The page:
Inner blocks. Powerful inner distorting lenses supported by massive inner walls of rage and denial. Narcissistic disorders, leading to narcisstic behavior - malignant narcissism.
Would it make a difference if news clips of body parts from the latest Muslim suicide bombing were juxtaposed against massive Muslim protests against … what…? a quote
saying it's wrong to do violence in the name of religion? Would it make a difference if the Danish cartoon was placed against images of Muslim violence done in the name of the Muslim religion?
Would anything sink in? Likely not into most heads.
But some people are more open to seeing, and it might make a big difference.
Not always, of course.
Bush springs to mind. He has seen himself thousands
of times. It has not made any dent that I am aware of. If anything, he
seems ever more armored, ever more repetitive. Once again, narcissistic distortions, narcissistic disorders, malignant narcissism - and of course narcissistic behavior.
Once again, mirroring is not universally effective.
The more one is in the grip of narcissistic disorders, when anything goes against the distortions, narcissistic behavior kicks in - rage, outrage and violence against anything that counters them. Islam religion of peace - if that is the rigid belief, then all evidence to the contrary does not make one act to bring Islam in life with the belief, but to shut out the evidence.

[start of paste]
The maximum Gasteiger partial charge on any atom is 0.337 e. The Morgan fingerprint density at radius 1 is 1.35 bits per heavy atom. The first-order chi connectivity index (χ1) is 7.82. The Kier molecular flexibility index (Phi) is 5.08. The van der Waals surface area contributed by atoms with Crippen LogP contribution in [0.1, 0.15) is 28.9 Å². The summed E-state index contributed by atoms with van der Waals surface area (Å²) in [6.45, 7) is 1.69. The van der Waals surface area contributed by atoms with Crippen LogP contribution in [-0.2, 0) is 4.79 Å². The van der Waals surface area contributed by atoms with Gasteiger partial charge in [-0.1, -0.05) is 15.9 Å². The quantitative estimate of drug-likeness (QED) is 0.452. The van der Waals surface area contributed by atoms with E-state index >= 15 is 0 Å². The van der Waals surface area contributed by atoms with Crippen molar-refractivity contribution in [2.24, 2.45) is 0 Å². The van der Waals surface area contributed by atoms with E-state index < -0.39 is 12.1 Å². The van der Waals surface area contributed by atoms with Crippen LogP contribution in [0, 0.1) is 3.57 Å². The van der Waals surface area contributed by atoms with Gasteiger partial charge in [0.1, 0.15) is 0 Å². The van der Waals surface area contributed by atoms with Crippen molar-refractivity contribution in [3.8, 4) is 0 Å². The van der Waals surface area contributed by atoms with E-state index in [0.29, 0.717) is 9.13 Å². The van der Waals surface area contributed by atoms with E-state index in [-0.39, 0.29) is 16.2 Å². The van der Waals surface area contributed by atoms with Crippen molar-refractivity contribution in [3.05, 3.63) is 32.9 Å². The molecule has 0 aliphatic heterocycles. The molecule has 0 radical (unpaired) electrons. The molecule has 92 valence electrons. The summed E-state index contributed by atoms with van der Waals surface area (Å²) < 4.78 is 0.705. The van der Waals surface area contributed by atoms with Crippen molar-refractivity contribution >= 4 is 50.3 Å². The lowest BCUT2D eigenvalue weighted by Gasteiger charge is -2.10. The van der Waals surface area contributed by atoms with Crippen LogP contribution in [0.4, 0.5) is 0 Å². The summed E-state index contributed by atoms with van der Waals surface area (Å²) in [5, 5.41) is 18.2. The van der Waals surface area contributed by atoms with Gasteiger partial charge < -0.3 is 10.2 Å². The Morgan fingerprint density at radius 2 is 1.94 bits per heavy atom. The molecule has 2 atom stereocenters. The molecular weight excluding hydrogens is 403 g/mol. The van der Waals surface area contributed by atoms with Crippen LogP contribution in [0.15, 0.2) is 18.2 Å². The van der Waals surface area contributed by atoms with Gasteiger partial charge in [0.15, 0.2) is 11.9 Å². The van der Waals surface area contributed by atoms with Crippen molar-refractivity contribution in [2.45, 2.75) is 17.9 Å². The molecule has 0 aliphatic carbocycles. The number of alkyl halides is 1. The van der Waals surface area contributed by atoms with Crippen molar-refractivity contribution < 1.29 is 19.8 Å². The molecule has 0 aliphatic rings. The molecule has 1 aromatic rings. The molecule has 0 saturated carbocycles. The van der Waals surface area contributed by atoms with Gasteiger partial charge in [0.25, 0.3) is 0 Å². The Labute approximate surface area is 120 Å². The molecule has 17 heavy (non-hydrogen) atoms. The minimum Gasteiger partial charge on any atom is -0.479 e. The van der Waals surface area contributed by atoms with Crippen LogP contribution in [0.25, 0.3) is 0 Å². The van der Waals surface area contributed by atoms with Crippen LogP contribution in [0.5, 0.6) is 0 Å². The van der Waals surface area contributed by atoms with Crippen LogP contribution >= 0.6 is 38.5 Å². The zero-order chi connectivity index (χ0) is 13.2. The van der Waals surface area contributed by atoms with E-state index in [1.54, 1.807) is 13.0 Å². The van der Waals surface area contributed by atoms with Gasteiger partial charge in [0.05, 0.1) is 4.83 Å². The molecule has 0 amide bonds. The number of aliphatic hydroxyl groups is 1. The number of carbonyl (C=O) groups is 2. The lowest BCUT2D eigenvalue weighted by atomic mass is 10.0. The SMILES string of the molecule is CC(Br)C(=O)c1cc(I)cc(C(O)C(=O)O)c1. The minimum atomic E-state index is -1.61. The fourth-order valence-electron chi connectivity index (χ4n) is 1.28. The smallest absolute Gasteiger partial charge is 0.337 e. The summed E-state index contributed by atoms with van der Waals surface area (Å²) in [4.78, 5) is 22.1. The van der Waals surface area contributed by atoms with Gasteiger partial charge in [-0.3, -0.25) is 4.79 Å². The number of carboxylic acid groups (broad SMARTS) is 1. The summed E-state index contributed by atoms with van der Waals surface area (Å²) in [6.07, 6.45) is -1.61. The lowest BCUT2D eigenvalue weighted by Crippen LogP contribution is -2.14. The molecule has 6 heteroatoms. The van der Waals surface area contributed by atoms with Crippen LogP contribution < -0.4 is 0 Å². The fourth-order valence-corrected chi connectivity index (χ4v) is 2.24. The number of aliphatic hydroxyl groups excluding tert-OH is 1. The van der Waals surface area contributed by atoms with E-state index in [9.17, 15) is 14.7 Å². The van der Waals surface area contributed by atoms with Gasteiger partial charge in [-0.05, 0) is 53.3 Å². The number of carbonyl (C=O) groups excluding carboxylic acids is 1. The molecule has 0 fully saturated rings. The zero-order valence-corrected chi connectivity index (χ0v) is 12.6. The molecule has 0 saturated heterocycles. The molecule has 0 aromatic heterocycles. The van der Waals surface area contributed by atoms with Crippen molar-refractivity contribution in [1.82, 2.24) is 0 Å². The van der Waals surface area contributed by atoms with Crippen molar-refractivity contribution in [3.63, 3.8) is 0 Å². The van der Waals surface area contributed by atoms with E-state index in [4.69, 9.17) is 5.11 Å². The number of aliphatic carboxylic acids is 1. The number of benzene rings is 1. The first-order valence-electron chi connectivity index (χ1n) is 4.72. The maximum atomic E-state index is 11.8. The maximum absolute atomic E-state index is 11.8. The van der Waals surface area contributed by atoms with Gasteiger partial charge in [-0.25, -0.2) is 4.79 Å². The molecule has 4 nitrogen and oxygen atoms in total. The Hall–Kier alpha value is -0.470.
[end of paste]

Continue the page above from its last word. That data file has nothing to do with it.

But antibiotics are administered against infections
even though some strains of bacteria are resistant to even the strongest
known drug combinations. One result: lots of infections are rooted out
(and the most resistant remain, unfortunately).
I'm thinking of an early twentieth century Canadian
feminist, Nellie McClung. She used humor to reflect the politicians of
her time back to themselves. The premier of her province, adamantly against
granting women the right to vote – in her mind's eye, she saw a
bull she had known in her childhood. When he had drunk until he could
drink no more, he would plant himself over the trough, making sure none
of the cows could get even a sip of water.
I don't know if the premier learned anything. But probably
a lot of other people learned. Women got the vote. He got voted out.
Maybe those Muslims least taken in by Muslim extremism
will move increasingly not only away from, but (where they
are safe enough and in enough numbers) against the Muslims filled with
I can, by the way, think of lots of other people who
could use mirrors. I'll just give two examples.
Those North American blacks who see all whites as